Sitting on a major fault line, Oregon is “like an eight-and-a-half-month pregnancy, due any time now” for a major earthquake, a geologist with the Oregon Office of Emergency Management told an overflow crowd Friday in Medford. “We’re in the zone, and we’d darn well better get ourselves ready for it,” said Althea Rizzo, geology hazard coordinator for OEM. “A lot of you may have moved here from California to escape them, but the fact is, Oregon is earthquake country.” About half the hands went up when Rizzo asked how many had been through a California earthquake. Rizzo said there’s a 37 percent chance the Big One will happen in the next 50 years. A major earthquake would cripple transportation on Interstate 5 as bridges and overpasses collapse from two to four minutes of ground shaking, possible very severe, with stressful aftershocks for weeks. “It’s going to shake here,” she said. “Single-family homes will bounce off their foundations. Landslides will cause transportation between I-5 and (Highway) 101 on the coast to be cut off for three to five years.” A big quake will cause liquefaction, in which the ground, if saturated with water, will “turn to pudding,” causing hardware, such as sewer systems, septic lines and gas tanks, to rise up out of the earth. Lines from Washington state gasoline refineries cross 15 rivers, leaving them vulnerable to quake tremors, she says. Most of these were built in the mid-20th century, with no thought to making them quake-resistant, she says, adding that they would be offline for at least six months. Electrical power would be down from one to three months until transformers and the electrical grid get going again, she says.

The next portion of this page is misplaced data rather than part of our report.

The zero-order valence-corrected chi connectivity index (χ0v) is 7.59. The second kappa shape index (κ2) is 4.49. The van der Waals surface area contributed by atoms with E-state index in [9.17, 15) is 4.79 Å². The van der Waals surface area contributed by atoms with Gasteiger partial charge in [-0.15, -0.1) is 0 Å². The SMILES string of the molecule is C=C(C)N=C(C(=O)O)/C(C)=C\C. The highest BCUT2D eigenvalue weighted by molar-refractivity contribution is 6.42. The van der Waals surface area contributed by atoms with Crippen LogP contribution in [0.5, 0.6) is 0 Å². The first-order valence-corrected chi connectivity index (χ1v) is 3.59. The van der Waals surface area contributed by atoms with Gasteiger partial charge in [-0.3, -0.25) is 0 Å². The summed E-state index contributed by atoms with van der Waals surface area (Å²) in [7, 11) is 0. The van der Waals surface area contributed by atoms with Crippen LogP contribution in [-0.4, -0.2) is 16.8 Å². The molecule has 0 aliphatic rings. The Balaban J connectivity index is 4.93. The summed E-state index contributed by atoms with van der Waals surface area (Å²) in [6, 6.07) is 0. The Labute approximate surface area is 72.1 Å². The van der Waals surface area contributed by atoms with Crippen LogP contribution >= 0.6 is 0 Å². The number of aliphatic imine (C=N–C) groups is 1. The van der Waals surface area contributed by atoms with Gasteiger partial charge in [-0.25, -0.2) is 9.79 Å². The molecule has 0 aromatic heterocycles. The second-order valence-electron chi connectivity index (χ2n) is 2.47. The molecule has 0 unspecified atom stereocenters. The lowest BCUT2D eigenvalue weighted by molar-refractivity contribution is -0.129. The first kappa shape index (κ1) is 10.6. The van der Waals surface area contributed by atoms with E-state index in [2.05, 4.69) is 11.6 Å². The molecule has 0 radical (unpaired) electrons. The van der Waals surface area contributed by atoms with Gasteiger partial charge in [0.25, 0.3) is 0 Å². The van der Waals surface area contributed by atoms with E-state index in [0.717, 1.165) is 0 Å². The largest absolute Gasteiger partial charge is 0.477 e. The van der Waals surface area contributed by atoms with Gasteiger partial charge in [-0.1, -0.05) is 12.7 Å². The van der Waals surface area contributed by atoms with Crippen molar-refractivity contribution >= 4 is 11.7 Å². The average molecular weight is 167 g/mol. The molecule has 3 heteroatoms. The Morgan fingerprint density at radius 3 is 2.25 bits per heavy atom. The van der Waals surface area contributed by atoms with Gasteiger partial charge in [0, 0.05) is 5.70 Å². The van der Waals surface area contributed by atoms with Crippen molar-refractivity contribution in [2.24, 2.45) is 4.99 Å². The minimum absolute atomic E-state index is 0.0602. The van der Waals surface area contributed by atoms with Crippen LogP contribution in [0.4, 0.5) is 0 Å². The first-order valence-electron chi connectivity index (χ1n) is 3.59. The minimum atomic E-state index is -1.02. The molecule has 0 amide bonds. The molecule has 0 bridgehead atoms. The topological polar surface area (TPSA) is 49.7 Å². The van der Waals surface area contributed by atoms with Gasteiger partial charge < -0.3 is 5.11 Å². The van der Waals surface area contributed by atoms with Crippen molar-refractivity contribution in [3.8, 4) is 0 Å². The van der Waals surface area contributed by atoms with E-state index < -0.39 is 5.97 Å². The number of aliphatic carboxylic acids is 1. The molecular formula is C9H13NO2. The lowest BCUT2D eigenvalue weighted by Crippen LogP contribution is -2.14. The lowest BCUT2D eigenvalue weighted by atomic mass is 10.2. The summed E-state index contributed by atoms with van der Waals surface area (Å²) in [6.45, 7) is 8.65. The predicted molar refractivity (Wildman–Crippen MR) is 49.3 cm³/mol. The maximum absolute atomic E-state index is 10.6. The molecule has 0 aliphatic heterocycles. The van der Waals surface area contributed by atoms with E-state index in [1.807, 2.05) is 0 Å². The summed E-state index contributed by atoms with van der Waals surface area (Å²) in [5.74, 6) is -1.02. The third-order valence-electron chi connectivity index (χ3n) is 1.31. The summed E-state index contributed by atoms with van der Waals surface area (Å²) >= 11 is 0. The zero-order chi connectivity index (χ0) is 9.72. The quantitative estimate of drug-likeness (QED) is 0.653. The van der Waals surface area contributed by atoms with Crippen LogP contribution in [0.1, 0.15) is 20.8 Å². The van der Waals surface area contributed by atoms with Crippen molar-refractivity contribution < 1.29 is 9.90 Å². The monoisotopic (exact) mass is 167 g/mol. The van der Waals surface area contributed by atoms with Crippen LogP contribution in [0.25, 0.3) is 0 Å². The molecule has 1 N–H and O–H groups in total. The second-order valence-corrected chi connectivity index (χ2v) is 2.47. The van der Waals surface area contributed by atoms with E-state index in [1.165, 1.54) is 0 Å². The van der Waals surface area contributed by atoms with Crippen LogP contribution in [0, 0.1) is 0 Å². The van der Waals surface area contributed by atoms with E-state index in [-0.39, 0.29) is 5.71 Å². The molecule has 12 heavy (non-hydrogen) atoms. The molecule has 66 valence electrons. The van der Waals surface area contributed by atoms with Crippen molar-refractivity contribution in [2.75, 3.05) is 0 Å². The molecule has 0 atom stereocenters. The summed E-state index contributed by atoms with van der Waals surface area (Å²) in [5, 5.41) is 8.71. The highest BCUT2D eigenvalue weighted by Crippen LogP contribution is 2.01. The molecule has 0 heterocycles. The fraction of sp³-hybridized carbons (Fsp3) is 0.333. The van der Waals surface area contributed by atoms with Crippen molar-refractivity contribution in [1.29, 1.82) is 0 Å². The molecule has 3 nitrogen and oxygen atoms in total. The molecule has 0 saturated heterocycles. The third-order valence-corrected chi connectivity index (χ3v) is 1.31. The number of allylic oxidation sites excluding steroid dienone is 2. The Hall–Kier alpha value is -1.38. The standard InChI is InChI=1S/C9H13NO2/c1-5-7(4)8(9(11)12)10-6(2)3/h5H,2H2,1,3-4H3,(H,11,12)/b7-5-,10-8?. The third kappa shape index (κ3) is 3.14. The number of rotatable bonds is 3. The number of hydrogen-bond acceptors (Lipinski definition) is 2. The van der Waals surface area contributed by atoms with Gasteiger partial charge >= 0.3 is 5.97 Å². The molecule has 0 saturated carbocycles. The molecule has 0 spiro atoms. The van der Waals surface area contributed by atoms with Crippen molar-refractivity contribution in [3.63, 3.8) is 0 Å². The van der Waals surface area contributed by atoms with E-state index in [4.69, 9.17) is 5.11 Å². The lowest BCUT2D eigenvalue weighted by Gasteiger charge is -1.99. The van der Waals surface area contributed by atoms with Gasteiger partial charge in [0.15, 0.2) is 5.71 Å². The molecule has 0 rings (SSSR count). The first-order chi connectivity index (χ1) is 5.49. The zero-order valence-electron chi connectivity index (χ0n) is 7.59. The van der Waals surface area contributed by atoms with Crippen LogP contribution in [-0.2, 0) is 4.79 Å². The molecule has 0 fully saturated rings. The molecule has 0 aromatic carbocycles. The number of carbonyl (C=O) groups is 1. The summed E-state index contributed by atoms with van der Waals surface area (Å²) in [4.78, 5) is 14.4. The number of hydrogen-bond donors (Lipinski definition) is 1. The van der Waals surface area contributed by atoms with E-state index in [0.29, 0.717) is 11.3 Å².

A region’s markets have food enough for only three days, so families should store at least three weeks of nonperishable food — and other vital commodities, such as toilet paper. Rizzo advocates planning on the household, regional and statewide levels before the inevitable quake emanates from the “big, bad, ugly” Cascadia Subduction Zone, which runs 600 miles from about Eureka, Calif., to the north end of Vancouver Island. The North American tectonic plate, on which the Rogue Valley rests, is moving southwesterly a couple of inches a year, overriding oceanic plates and building up tension. When the tension is released, she said, it causes far-reaching land quakes and lifts an enormous amount of sea water, which will slam the Oregon Coast with tsunamis. Partial quakes happen on an average of every 240 years. The last one was in 1700, so it’s been 213 years. Quakes of the entire length of the zone come every 500 to 600 years and governments should expect those to be 9.0 or more on the Richter scale — tremendously devastating. They cannot be predicted, Rizzo said. Another blow to Oregon would come if vital utilities and transportation were cut off for so long that major businesses left the state and took jobs and money with them. A dozen years ago, Oregon authorized $2 billion in bonds to bolster infrastructure in schools, community colleges and emergency services, but the recession, she said, took that off-track. Rizzo urged several hundred local residents to spread the word to family and friends to take first-aid and Community Emergency Response Team training, store supplies and get to know your neighbors and people who have training and tools. Communities must assess risks to buildings, roads, power, water and sewer lines, she said, adding that people should learn to “drop, cover and hold” and practice getting to safe places in their homes. Wall art should be screwed down, big furniture, water heater and bookcases secured, and heavy items kept close to the floor, not up high where they could fall on people. “You need to practice this over and over because when it’s happening you’re not going to be able to think,” she said.